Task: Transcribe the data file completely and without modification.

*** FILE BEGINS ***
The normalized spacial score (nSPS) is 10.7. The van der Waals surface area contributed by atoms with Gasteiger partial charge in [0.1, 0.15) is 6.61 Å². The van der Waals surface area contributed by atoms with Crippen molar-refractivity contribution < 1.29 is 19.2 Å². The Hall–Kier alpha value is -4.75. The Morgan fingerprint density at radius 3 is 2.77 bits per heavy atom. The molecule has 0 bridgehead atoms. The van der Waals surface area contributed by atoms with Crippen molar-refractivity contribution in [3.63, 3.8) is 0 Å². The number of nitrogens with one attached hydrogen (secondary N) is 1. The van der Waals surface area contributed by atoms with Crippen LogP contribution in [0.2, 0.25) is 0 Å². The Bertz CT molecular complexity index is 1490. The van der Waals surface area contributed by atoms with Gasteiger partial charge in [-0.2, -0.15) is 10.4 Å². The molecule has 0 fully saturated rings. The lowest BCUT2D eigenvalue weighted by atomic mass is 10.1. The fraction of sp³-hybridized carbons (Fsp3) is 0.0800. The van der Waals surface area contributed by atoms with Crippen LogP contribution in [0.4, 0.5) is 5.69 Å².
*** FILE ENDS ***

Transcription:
The normalized spacial score (nSPS) is 10.7. The van der Waals surface area contributed by atoms with Gasteiger partial charge in [0.1, 0.15) is 6.61 Å². The van der Waals surface area contributed by atoms with Crippen molar-refractivity contribution < 1.29 is 19.2 Å². The Hall–Kier alpha value is -4.75. The Morgan fingerprint density at radius 3 is 2.77 bits per heavy atom. The molecule has 0 bridgehead atoms. The van der Waals surface area contributed by atoms with Crippen molar-refractivity contribution in [3.63, 3.8) is 0 Å². The number of nitrogens with one attached hydrogen (secondary N) is 1. The van der Waals surface area contributed by atoms with Crippen LogP contribution in [0.2, 0.25) is 0 Å². The Bertz CT molecular complexity index is 1490. The van der Waals surface area contributed by atoms with Gasteiger partial charge in [-0.2, -0.15) is 10.4 Å². The molecule has 0 fully saturated rings. The lowest BCUT2D eigenvalue weighted by atomic mass is 10.1. The fraction of sp³-hybridized carbons (Fsp3) is 0.0800. The van der Waals surface area contributed by atoms with Crippen LogP contribution in [0.4, 0.5) is 5.69 Å².